FAA Gives Weather Service 2 More Months to Plan Reduction of Forecaster Staff
Wednesday, December 24, 2008
The Federal Aviation Administration yesterday gave the National Weather Service two more months to recommend how to reduce the number of meteorologists at regional air traffic control centers, effectively delaying a decision on the controversial proposal until after the Obama administration takes office.
The Weather Service had faced a Dec. 23 deadline to submit ideas to replace the present system, which bases at least four meteorologists at each of the 21 "air route traffic control centers" around the country.
The FAA has suggested that technology and communication improvements eliminate the need for meteorologists at each center. Weather Service employees contend that consolidation would compromise aviation safety and result in minimal cost savings.
John L. "Jack" Hayes, director of the National Weather Service, announced the delay in an "all hands" e-mail sent to employees.
"This will allow the FAA and the NWS additional time to address any public misperceptions regarding the FAA's requirements and the NWS response," Hayes wrote. The Weather Service now has until Feb. 23 to submit its recommendations, he said.
"More time is needed to refine the proposal," said Christopher J. Vaccaro, a Weather Service spokesman. "It was requested and the FAA granted it."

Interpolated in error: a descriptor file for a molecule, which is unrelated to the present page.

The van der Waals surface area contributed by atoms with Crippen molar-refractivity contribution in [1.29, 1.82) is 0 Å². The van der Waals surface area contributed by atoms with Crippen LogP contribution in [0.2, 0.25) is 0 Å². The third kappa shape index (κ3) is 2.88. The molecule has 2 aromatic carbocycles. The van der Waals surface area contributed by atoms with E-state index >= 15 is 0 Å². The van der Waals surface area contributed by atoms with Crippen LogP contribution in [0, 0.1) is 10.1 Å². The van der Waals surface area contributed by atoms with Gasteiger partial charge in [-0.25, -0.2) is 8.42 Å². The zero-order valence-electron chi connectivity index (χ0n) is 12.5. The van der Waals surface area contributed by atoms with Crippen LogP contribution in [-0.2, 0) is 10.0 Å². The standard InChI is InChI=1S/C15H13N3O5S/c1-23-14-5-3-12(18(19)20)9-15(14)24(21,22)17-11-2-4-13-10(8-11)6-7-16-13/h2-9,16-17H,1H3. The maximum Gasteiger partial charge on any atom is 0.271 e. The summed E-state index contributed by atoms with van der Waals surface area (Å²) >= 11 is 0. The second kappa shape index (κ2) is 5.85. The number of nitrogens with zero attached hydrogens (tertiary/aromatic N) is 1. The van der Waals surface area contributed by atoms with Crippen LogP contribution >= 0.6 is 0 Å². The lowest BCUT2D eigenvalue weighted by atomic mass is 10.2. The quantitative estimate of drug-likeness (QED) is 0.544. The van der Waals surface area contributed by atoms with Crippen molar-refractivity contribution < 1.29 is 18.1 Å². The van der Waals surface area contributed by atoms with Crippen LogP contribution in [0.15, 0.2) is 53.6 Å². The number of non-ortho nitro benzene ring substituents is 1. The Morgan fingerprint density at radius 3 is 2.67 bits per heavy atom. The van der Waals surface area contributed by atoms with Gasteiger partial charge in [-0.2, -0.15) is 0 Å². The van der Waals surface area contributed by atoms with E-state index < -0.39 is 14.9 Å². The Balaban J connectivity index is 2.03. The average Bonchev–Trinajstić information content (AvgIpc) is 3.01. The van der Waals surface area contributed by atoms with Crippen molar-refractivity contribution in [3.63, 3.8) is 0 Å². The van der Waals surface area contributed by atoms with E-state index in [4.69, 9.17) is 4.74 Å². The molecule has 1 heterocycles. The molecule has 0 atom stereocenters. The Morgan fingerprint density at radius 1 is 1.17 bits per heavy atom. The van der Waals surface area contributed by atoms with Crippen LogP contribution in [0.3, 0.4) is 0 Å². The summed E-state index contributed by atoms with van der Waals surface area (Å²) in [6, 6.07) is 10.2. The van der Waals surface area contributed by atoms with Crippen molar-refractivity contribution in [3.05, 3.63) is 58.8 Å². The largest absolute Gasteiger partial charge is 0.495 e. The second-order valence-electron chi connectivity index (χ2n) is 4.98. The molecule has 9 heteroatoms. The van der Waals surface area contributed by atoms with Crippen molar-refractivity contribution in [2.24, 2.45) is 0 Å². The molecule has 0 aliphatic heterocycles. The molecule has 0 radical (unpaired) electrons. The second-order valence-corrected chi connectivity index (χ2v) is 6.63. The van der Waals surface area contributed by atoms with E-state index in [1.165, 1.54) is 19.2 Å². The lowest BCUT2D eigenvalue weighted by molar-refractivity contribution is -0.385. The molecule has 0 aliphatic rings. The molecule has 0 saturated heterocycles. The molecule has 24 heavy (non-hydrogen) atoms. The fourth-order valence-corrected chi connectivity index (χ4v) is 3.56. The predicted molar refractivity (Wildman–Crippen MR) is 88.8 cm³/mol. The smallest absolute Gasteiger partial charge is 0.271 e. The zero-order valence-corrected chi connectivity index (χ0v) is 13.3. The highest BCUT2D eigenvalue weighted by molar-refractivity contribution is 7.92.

Why did the FAA agree? "Holiday spirit? I don't know," said Laura Brown, a spokeswoman for the agency. "They asked for additional time, and if they need it, we're willing to give it to them."
"It's a smart decision," said Rep. Nick Lampson (D-Tex.), the outgoing chairman of the House science committee's subcommittee on energy and the environment, who had expressed concern that the Bush administration was trying to rush a decision before it left office. "It's not something that should be done at the end of an administration. We know that the professionals in the Weather Service are opposed to it."
Dan Sobien, president of the National Weather Service Employees Organization, said that despite the reprieve, the FAA remains determined to consolidate the system.
"My guess is this isn't going to stop anything," Sobien said. "It's my hope that when the Obama team comes in, they'll have time to fix the problem."
Sobien also questioned the cost savings. "If you factor in risk, it'll never pay for itself," he said. "One plane crash because of weather is an extremely expensive proposition."
Brown said cost savings are not the top priority for the FAA. "Our biggest focus is being able to use the best technology out there," she said.
"The FAA does not require direct, face-to-face contact at each of our Air Route Traffic Control Centers," Nancy B. Kalinowski, vice president of the FAA's Air Traffic Organization, wrote in a Sept. 24 letter to Hayes. "Technology has advanced over the past decade to allow us to move away from that most costly option."